A nanny is someone who cares for a child or children in a home on a regular basis during the parents’ absence. Nannies are usually responsible for everything to do with the care of the child, including feeding, bathing, sleep scheduling, laundry, and tidying up the child’s room or play areas. Nannies may also have additional responsibilities that help the family, such as errands, grocery shopping, cooking for the children, caring for pets, and light housekeeping. A full-time nanny will typically work 40 to 60 hours a week, and part-time nanny may work anywhere from 15 to 35. Nannies may also be “Live In” or “Live Out”: A Live-In nanny stays overnight with the family for some portion of the week, while a Live-Out nanny commutes to work each day and returns to her own home each night.
The biggest advantage to having a nanny is that your child will be cared for by a single, attentive caregiver in the familiar surroundings of your home. Aside from having a family member to care for your child, a nanny most closely approximates a parent, and depending on your situation, she may do everything that a parent does—from helping with homework to settling sibling disputes—when you’re not there. A nanny also gives parents maximum flexibility: You get to decide what hours and duties you need, and then hire someone who fits the bill. Many nannies will even work extra weekend hours, or travel with you on family vacations. The consistency and stability that a good nanny provides is ideal for young children, especially babies and toddlers, and in the best scenarios, the nanny becomes a member of your family who loves your children as if they were her own.
The downside is that nannies are by far the most expensive form of childcare. The average live-in starting rate is $15 per hour, or $700 a week, depending on where you live, and the price goes up with each additional child. Like most employees, nannies expect a modest annual raise (fifty cents an hour or $25 a week) along with paid vacation days, sick days, personal days, and holidays. It is also considered good practice to give your nanny a bonus at the end of the calendar year (typically 1-2 weeks’ salary), or on her yearly anniversary with you. Some families give their nannies other perks, such as health insurance or transportation costs, and a nanny may try to negotiate for these when you make an offer. When you decide to hire a nanny, you need to be aware that the costs will almost certainly extend beyond the base salary.
The other factor to consider is that the nanny-parent relationship, while it can be rewarding in many ways, is utterly unique and not always easy. Even if you and your children adore your nanny, it can be strange to have another adult in your house so many hours a week, and even stranger to hear that adult express authoritative opinions about your children and what they need. Most parents, even those who really like or even love their nannies, have a certain amount of ambivalence about the relationship, and it can be challenging to constantly walk the line between personal and professional, and family member and employee. Negotiating that line comes with the territory, and when you hire a nanny, you will need to devote time and energy to the relationship.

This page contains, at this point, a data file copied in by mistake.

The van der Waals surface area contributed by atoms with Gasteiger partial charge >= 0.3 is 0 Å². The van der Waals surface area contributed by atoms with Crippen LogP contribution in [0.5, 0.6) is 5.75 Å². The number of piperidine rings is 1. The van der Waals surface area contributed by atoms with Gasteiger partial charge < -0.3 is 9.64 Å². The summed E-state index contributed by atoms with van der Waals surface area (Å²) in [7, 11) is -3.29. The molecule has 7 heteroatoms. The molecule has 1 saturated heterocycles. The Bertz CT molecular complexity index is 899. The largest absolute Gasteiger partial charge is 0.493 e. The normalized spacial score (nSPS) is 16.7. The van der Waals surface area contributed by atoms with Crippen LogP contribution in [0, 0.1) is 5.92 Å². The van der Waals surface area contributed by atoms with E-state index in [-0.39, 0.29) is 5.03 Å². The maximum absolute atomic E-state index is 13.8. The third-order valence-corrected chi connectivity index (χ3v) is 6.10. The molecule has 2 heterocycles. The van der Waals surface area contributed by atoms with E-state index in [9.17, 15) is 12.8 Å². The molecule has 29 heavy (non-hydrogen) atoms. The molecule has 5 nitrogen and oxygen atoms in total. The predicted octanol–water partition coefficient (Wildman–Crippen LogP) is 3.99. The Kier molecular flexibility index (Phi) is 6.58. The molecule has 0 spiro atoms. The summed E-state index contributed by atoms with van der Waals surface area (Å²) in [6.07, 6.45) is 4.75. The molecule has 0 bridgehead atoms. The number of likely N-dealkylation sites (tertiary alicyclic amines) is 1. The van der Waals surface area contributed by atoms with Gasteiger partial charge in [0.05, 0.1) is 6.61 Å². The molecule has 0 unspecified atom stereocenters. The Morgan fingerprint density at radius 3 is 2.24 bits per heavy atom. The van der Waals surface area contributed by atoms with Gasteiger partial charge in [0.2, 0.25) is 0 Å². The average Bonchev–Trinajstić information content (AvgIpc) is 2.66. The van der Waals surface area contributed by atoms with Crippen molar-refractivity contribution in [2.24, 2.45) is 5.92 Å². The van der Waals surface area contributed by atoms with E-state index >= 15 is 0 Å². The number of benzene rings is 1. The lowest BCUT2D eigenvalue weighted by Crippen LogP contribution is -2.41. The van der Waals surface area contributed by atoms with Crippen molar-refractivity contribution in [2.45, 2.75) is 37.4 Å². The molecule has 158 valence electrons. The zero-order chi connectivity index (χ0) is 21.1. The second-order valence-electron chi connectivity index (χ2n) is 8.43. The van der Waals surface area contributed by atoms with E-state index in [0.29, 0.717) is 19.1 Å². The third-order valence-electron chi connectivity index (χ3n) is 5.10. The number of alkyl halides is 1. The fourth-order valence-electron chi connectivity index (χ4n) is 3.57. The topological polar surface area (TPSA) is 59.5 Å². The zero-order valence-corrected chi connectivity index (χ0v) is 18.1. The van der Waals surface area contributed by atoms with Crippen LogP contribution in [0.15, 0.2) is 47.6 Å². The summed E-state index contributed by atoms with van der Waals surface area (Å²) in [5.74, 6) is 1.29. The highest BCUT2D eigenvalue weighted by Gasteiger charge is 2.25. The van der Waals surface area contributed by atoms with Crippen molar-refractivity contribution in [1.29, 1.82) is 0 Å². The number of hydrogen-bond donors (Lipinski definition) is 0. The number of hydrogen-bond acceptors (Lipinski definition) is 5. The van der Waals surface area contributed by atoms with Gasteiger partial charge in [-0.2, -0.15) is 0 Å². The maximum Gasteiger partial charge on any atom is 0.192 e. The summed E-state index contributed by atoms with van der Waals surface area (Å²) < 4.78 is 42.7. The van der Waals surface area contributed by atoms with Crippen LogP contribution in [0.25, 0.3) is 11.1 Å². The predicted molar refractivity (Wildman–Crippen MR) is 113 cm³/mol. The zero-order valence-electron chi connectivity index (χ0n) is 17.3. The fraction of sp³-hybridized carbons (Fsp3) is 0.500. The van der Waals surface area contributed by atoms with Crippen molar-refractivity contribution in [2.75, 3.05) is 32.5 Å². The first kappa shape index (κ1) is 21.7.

Whether or not a nanny works for your family also depends very much on the person you hire. There are plenty of lousy nannies out there, and if a nanny isn’t good, it doesn’t matter if she’s giving you flexibility or providing one-on-one care for your child. If you choose to hire a nanny, you need to commit to taking the time to find someone wonderful and to paying an appropriate salary. If that is not possible, then the structure and safety of daycare or preschool may be a better option.
- One-on-one care and attention for your child
- Close, affectionate bond between your child and the nanny
- Schedules and routines can be tailored to your child’s needs
- Flexible hours that match your schedule
- Additional support (such as household help) for you as a parent
- Most expensive form of childcare
- Someone else living/working in your personal space
Ok...in my coming posts, I will describe:
- Should you use a nanny agency in Manhattan?
- Finding a nanny in NYC by figuring out your true needs
- NYC Nanny Agencies often don’t teach you how to interview a nanny - I will!
- If you’re looking for a live-in nanny agency, make sure you really know the kind of personality fit you need with that live-in nanny - I’ll help you figure that out.
Here are some other blog posts I’ve written on the topic of finding a nanny and interviewing nanny agencies. I hope you find them helpful.
- 3 Tools everyone Looking for a Nanny Should use5 Tips to Avoid Nanny Nightmares
- Should Your Nanny Be Your Maid?
- Ask Her This: The Best Nanny Interview Questions
- How to Find the Right Nanny for You: What’s an Ideal Candidate
- Your Nanny isn’t “Lucky” to have your Job - Nanny Whisperer Advice
- Wondering how to Find Your Ideal Nanny? Use These 6 Steps
- NYC Nanny Agencies - 3 Questions to Ask Yours Before Hiring Them
- Should You Use a Nanny Agency in Manhattan or Care.com?
Note: a version of this post originally appeared here: An Easy Guide for How to Find a Nanny in NYC